The Google Pixel phones' development has had a big week; just a few days ago, the Verizon and EE variants had their bootloaders unlocked. Now, Chainfire, the famed developer of SuperSU and FlashFire, has debuted a systemless root method for the Pixels.
Due to the Pixels' odd partition structure (two system, two boot, two vendor, zero recovery, and zero cache partitions), Chainfire's root method required a bit of re-engineering. It's pretty impressive how quickly he was able to do this, but we'd expect no less from him. Read More
Everyone was intrigued when Fossil announced it would make Android Wear devices. After all, it makes "real" watches, so maybe its smartwatches would be a cut above. The Q Founder was an okay smartwatch for its time. It was a little big, but it looked nice and had a fast Intel SoC. Now, Fossil is back with the Q Marshal and Q Wander. These smartwatches are some of the first to have the wearable-focused Snapdragon 2100 chip, but is that enough to make them a good purchase? Sadly, not really. Read More
Launcher app shortcuts, those neat little pop-ups for compatible apps that allow quick access to deeper app functions, are currently restricted to Android 7.1 on the Pixel phones and dev previews. As for everyone else, the tireless developer of Nova Launcher has you covered. Version 5.0 still isn't up in the public Play Store, but the beta version has been adding bits and pieces of Pixel Launcher functionality. The latest update includes the much-celebrated launcher app shortcuts. Read More
Sony just announced today that its PlayStation Vue streaming service is coming to Android TV. If you do not know what Vue is, it might just seem like another streaming option. It is actually more akin to Dish's Sling TV with live TV channels, sports networks, and HBO and Showtime across a variety of price tiers. Additionally, the "PlayStation" moniker might give the impression of requiring Sony's PlayStation 4 game console — it actually doesn't. For all of the cord cutters out there, this is just another good option in a growing market. Read More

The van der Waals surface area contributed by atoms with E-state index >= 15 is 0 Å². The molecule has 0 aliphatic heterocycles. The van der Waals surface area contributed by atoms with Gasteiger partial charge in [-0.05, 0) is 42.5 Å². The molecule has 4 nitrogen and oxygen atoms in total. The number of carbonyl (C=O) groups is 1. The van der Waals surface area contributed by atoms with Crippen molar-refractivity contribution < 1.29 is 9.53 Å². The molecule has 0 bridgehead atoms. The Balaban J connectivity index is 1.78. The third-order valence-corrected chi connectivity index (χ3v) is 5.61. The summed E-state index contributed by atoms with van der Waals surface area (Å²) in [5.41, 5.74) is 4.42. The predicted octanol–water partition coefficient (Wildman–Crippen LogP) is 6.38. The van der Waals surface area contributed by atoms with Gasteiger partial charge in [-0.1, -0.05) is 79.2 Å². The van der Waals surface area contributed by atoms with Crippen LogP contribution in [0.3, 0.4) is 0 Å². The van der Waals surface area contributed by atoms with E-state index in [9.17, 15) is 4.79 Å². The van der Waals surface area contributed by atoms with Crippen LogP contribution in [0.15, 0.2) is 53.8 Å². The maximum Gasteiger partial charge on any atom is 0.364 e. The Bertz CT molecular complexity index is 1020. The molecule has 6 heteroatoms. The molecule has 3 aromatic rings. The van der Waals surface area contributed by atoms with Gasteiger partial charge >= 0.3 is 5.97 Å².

Android 7.1 is upon us – at least it is if you count the oddball mix-and-match of having an "official" version of 7.1 on Pixel phones and a "developer preview" for a few other Nexus devices. Now that the Pixels are out, source code has also been released for Android 7.1.0 on AOSP. It comes as little surprise that we don't have an official release of the 7.1.1 source code that went out to Nexus devices since they are still considered developer previews, but they're probably not terribly different. So now it's time to dig through for some interesting and unusual hints about what unusual changes have been made in this version that we didn't already know about. Read More
According to the IDC, sales of smartwatches globally declined an absolutely catastrophic 51.6% in the third quarter of this year versus the same time frame in 2015. While there are several mitigating factors at play, this is even more staggering than the numbers from the previous quarter, in which sales dropped only 32% ("only") year over year.
Unsurprisingly, the majority of the bleeding comes courtesy of Apple, which just released its newest Apple Watch devices. Those new watches were only on sale for two weeks in the third quarter, so their impact will likely be felt more in Q4, though I'm really not sure by how much. Read More
Split-screen multitasking on Nougat is great - I use it quite a lot when taking notes on my Nexus 6P in lectures or other talks that I may want to revisit later. However, one of the original multi-window features introduced back in the first N developer preview has disappeared in the 7.1.1 Beta; the swipe up split-screen gesture, found in System UI Tuner.
There's a race to the bottom in the home entertainment world, created by the lower pricing for set-top boxes, the near ubiquity of built-in "smart" features for new televisions, and not least, Google's own low-priced efforts with the Chromecast. Compared to the rock-bottom pricing of gadgets like the Chromecast, the Amazon Fire TV Stick, and the market-dominating Roku boxes, Android TV is in a pickle. Stand-alone ATV units start at around $100, which is more expensive than the Roku you might buy (or the apps that come free with your TV), and less expensive than the home game console you might already have. Read More